Three more Ebola cases reported in the DRC
Three more Ebola cases, one of them fatal, were reported in the Democratic Republic of the Congo's (DRC's) latest resurgence near Beni in North Kivu province, according to a World Health Organization (WHO) DRC office tweet today. The case total is now five including three deaths, said the World Health Organization (WHO) African regional office today on Twitter.
As of Oct 17, health officials have identified 369 contacts and are monitoring 308 of them. The latest cases were in the Butsili health area, which is in Beni Health Zone, one of the epicenters of the large 2018-20 outbreak.
Officials have said preliminary genetic testing suggests that the outbreak is linked to the earlier large outbreak, an event that was centered in North Kivu province. In risk assessments of the latest cluster, the WHO said sporadic cases in the wake of major outbreaks are expected as survivors can carry the virus in immune-protected parts of the body for longer than 6 months. Also, animal species in the DRC can harbor the virus.
The first confirmed case in the latest resurgence is a young boy who died following the deaths of three of his neighbors, who had been sick with Ebola-like symptoms. Earlier this year, a similar flare-up in a different part of North Kivu province resulted in 12 cases, 6 of them fatal.
Oct 18 WHO African regional office tweet
Oct 18 WHO DRC office tweet
Resistant ICU infections linked to longer hospital stays, excess costs
Antibiotic-resistant infections acquired in the intensive care unit (ICU) were associated with significant increases in excess hospital days and healthcare costs in three southern European countries, according to a study published today in Infection Control & Hospital Epidemiology.
Using data from the European Surveillance System, researchers studied a cohort of adult patients who developed ICU-acquired infections related to an invasive procedure at hospitals in Spain, Portugal, and Italy from 2008 through 2016. They used regression, matching, and time-to-event methods to analyze the association between antibiotic-resistant infections and excessive length of stay (LOS), controlling for several confounding factors and time-dependent biases. They also calculated the associated economic burden of excess resource utilization for each country.
In total, 13,441 patients were included in the analysis. Of these patients, 4,106 (30.5%) were infected with antibiotic-resistant organisms and matched 1:1 to patients with susceptible infections. The median age of all patients was 62 years. In the fully adjusted estimates, the association between resistance status and excess LOS was 2.76 days in the linear model (95% confidence interval [CI], 1.98 to 3.54), 2.60 days in the matched model (95% CI, 1.66 to 3.55), and the hazard ratio was 1.15 in the Cox regression model (95% CI, 1.1 to 1.19).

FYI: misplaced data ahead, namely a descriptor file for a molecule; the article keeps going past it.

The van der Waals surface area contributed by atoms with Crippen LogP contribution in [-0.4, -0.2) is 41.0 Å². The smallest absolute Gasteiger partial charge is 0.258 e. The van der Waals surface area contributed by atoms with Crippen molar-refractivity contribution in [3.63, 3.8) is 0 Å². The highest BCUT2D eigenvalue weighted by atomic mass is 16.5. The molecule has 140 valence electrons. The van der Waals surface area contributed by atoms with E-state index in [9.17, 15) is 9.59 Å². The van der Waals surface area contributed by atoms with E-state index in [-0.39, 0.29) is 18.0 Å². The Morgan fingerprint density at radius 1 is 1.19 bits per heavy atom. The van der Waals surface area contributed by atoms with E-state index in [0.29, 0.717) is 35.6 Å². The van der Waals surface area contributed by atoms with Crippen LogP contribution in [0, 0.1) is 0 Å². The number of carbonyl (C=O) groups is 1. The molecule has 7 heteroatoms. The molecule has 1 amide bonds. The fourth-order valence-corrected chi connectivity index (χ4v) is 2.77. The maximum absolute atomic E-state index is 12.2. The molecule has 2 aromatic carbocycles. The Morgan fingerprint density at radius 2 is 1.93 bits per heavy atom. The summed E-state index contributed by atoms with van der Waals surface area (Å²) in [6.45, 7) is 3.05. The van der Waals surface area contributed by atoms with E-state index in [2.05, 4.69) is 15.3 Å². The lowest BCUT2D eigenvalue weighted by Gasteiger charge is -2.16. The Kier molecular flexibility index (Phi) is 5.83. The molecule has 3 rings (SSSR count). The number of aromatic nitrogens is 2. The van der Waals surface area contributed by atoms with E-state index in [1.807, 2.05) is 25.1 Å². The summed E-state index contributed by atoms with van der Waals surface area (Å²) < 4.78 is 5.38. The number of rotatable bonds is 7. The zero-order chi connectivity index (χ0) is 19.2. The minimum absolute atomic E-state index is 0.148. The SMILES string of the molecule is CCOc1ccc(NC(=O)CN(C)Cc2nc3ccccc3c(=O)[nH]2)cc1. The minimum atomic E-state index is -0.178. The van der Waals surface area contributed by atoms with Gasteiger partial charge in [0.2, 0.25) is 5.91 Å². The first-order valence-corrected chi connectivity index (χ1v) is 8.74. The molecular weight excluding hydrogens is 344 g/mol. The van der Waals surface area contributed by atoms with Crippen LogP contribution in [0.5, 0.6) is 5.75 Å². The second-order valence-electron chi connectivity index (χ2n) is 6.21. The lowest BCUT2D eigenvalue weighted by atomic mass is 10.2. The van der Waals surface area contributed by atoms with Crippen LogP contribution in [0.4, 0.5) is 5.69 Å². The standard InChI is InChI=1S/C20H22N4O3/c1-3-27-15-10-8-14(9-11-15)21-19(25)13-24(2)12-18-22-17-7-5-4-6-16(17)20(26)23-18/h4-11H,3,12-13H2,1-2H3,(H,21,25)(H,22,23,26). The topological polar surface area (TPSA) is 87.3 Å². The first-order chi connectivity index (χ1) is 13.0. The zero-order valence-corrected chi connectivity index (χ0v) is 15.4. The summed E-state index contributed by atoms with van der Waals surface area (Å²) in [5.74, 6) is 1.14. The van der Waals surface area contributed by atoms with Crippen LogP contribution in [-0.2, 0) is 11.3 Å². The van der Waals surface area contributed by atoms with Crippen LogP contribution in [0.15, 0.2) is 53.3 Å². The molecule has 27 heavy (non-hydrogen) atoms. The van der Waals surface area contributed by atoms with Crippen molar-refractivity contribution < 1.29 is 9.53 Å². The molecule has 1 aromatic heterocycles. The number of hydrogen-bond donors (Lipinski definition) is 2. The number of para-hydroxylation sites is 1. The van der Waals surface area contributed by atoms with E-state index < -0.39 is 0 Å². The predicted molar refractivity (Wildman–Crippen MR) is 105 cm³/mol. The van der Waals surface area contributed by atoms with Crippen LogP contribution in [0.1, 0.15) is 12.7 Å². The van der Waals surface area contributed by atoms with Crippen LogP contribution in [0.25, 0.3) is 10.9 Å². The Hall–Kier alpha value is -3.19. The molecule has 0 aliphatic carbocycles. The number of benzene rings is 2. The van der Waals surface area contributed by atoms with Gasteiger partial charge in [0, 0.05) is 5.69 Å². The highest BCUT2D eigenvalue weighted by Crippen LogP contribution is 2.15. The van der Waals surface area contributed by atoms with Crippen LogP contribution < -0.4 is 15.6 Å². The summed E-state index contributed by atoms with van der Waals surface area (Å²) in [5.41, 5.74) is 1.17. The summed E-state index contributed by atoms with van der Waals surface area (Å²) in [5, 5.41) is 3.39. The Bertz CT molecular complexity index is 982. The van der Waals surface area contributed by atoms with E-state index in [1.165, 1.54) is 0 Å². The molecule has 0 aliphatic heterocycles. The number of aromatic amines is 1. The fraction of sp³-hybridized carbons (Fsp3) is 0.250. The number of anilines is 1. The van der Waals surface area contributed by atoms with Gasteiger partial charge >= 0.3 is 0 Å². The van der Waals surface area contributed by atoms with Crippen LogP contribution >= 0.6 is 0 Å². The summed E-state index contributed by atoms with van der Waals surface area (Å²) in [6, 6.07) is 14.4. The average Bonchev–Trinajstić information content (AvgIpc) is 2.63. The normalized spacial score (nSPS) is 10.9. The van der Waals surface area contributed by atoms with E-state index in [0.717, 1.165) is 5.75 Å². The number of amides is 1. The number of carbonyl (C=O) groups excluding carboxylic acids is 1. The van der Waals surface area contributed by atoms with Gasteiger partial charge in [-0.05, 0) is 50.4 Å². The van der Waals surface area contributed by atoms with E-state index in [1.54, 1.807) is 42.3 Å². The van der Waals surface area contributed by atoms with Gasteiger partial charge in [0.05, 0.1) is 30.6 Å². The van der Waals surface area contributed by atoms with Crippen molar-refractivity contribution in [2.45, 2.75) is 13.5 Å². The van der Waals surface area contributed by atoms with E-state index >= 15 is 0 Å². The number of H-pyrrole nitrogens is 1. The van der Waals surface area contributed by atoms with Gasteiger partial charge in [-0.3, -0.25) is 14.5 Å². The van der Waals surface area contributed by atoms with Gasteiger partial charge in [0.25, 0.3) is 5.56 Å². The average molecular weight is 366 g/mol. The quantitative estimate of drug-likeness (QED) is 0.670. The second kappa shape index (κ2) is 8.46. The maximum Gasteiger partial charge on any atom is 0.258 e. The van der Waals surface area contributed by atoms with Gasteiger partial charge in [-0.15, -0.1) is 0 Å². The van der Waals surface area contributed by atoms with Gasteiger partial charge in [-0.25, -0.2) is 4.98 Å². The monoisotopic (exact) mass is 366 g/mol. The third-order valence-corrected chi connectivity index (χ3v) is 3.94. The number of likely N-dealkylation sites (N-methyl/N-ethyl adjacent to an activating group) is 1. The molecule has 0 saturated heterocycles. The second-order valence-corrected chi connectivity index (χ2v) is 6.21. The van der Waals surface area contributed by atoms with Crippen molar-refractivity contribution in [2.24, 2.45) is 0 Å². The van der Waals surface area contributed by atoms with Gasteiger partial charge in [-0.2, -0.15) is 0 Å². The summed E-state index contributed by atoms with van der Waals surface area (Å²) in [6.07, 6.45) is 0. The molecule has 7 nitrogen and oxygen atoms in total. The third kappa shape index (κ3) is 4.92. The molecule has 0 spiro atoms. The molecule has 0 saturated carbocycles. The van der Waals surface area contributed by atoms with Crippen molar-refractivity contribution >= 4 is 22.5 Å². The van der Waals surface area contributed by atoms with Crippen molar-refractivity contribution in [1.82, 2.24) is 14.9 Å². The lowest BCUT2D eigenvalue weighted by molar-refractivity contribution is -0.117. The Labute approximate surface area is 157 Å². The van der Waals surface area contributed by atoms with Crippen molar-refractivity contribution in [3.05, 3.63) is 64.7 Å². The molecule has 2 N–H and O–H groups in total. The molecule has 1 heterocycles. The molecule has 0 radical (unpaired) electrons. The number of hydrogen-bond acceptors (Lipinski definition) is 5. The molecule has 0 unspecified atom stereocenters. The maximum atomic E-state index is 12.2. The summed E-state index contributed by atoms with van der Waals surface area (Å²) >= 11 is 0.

These estimates, alongside the prevalence of resistance, translated into direct hospitalization attributable costs per ICU-acquired infection of 5,224€ (US $6,066) for Spain, 4,461€ (US $5,180) for Portugal, and 4,320€ (US $5,016) for Italy.
"These results contribute significantly to the antimicrobial resistance literature that explores the consequences of resistance on health and economic outcomes," the study authors write.
Oct 18 Infect Control Hosp Epidemiol abstract
Elbow bumps may transfer MRSA just as much as fist bumps
In another study today in the same journal, researchers from the Cleveland VA Medical Center reported that both a fist bump and an elbow bump are associated with frequent transfer of methicillin-resistant Staphylococcus aureus (MRSA).
Elbow bumps have been increasingly used as greetings over fist bumps and handshakes with the idea that they lessen the potential for pathogenic microorganism transfer. To test this hypothesis, the researchers enrolled 40 patients in isolation for MRSA colonization and paired them with a research staff member wearing sterile gloves and a piece of cotton cloth over their elbows. Each MRSA-colonized patient performed one greeting with a staff member using their right fist or elbow, and one greeting using their left fist or elbow, with the order of the greetings alternating among consecutive participants. The researchers then analyzed the fists and elbows of the MRSA-colonized patients, along with the gloves and elbow cloth from the staff members, for the presence of MRSA.
The results showed no significant difference in the frequency of MRSA transfer for the fist bump compared with the elbow bump (10 of 40 [25%] vs 6 of 40 [15%]). Even so, MRSA was recovered more frequently from the fist versus the elbow of the MRSA-colonized patients (16 of 40 [40%] vs 9 of 40 [22.5%]). Also, significantly more MRSA colonies were recovered from fists compared with elbows, and more MRSA colonies were transferred via fists.
The study authors note that the findings of the study suggest that noncontact greetings should be encouraged instead. "In addition to promoting noncontact greetings, there is a need to improve patient hand hygiene and to identify other strategies to reduce transfer of pathogens by hands and clothing," they write.
Oct 18 Infect Control Hosp Epidemiol abstract
H5N6 avian flu hospitalizes farmer in China
China reported another human H5N6 avian flu infection, marking its 24th of the year, according to a statement from Hong Kong's Centre for Health Protection (CHP).
The patient is a 60-year-old woman from the city of Changde in Hunan province, located in southern China. She worked as a farmer and was exposed to dead poultry before her symptoms began on Oct 3. The woman was hospitalized on Oct 13, where she is listed in critical condition.
Since 2014, China has reported 48 H5N6 cases, which are often severe or fatal. H5N6 is known to circulate in poultry, mainly in some Asian nations. So far, China and Laos are the only ones to report human cases.
Oct 18 CHP statement